Helpful Articles: David Wilkerson- Forebearing one another

Originally posted on 9/14/9 at David Wilkerson’s blog:


“Forbearing one another, and forgiving one another, if any man have a quarrel against any: even as Christ forgave you, so also do ye” (Colossians 3:13, italics mine). 


Forbearing and forgiving are two different issues. Forbearing means ceasing from all acts and thoughts of revenge. It says, in other words, “Don’t take matters into your own hands. Instead, endure the hurt. Lay the matter down and leave it alone.”


Yet, forbearing is not just a New Testament concept. Proverbs tells us, “Say not, I will do so to him as he hath done to me: I will render to the man according to his work” (Proverbs 24:29). We are given a powerful example of this admonition in David’s life. He was in a vengeful rage toward a wicked man named Nabal because Nabal refused to help him when he needed help. David swore revenge but he obeyed God’s counsel, “Do not avenge yourself…let the Lord fight your battle.” That situation was resolved in a timely manner and David praised God for his intervention. (See 1 Samuel 25 for the entire story.)


David had another opportunity for easy revenge when he found his pursuer, Saul, asleep in a cave, in which David himself was hiding. David’s men urged him, “This is God’s doing.  He has delivered Saul into your hands. Kill him now, and avenge yourself.” But David forbore, instead cutting off a piece of Saul’s garment, so he could later prove he could have killed him. Such wise actions are God’s ways of putting our enemies to shame, and that was the case when David showed Saul the garment. Saul responded, “Thou art more righteous than I: for thou has rewarded me good, whereas I have rewarded thee evil” (1 Samuel 24:17).


Now we come to forgiving, which encompasses two other commandments: (1) Loving your enemies and (2) Praying for them. “I say unto you, Love your enemies, bless them that curse you, do good to them that hate you, and pray for them which despitefully use you, and persecute you” (Matthew 5:44).


One wise old preacher said, “If you can pray for your enemies, you can do all the rest.” I have found this to be true in my own life.


Jesus never said the work of forgiving would be easy. When he commanded, “Love your enemies,” the Greek word for “love” does not mean “affection” but “moral understanding.” Simply put, forgiving someone isn’t a matter of stirring up human affection, but making a moral decision to remove hatred from our hearts.

Christianity and Politics


Well the elections season is moving into full swing.  We have the candidates for president of United States lined up on both sides.  The usual political process will ensue and someone will be elected.  Folks will vote for the candidates who to them seem to fit their views best.  This year more than ever candidate’s religious views seem to be at the forefront. You have candidates professing to believe in Jesus as Messiah but coming from all different perspectives.  Is the espousing the belief in Jesus as Messiah truth, or a way to try and garner votes.  The balance of truth is somehow in the middle.  However, it does point to the fact that in the United States, those professing to be Christian do make of a good portion of the electorate.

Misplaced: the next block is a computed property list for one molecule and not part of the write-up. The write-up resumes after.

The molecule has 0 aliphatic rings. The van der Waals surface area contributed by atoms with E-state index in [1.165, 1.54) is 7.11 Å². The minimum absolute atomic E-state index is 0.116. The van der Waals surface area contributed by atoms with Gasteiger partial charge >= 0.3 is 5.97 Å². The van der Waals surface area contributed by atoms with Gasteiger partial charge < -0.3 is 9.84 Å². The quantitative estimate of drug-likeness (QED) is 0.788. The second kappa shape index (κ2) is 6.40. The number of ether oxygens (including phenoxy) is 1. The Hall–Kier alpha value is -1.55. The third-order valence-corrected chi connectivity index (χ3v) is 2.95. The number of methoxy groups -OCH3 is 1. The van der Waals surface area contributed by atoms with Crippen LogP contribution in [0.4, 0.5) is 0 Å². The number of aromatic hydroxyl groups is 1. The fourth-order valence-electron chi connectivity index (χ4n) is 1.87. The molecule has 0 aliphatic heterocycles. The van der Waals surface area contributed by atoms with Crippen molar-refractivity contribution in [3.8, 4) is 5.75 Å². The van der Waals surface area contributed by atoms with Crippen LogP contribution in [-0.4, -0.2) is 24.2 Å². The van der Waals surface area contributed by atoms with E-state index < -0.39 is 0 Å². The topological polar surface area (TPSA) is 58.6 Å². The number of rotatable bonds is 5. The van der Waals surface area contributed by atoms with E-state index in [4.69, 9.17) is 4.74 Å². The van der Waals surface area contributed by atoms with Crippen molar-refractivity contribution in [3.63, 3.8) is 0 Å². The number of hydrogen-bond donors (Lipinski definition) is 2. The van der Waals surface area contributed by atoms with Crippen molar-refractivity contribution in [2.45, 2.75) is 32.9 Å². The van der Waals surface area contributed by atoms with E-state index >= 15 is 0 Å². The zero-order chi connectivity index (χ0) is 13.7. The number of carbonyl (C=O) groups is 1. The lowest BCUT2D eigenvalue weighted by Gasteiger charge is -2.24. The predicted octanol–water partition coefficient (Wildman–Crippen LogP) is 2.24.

In viewing the political scene, it has been easy to develop a cynical view of how things operate in this country.  When one really analyzes both political parties, truth and error can be found in both.  Sometimes it seems like where the parties ultimately compromise is some position at the expense of the truth.  On the side of the Democratic Party, the truth they hold to is the looking out for the poor and disadvantaged. They hold to the importance of reaching out to those who cannot do so on their own.  One of the negatives of the party is that they emphasize individual choice and press toward accommodation and tolerance in the name of treating everyone fairly.  In terms of the Republican Party, there is a solid stand for building strong social morality.  The negative side is there is an emphasis on looking out for self over others.  Now, granted those characterizations are generalizations and the actual dynamics are far more complicated. It does break down to both sides standing for things that are true and that should be things a Christian values.  On the negative, they both present ways that self is elevated over others. No political party stands for the whole truth.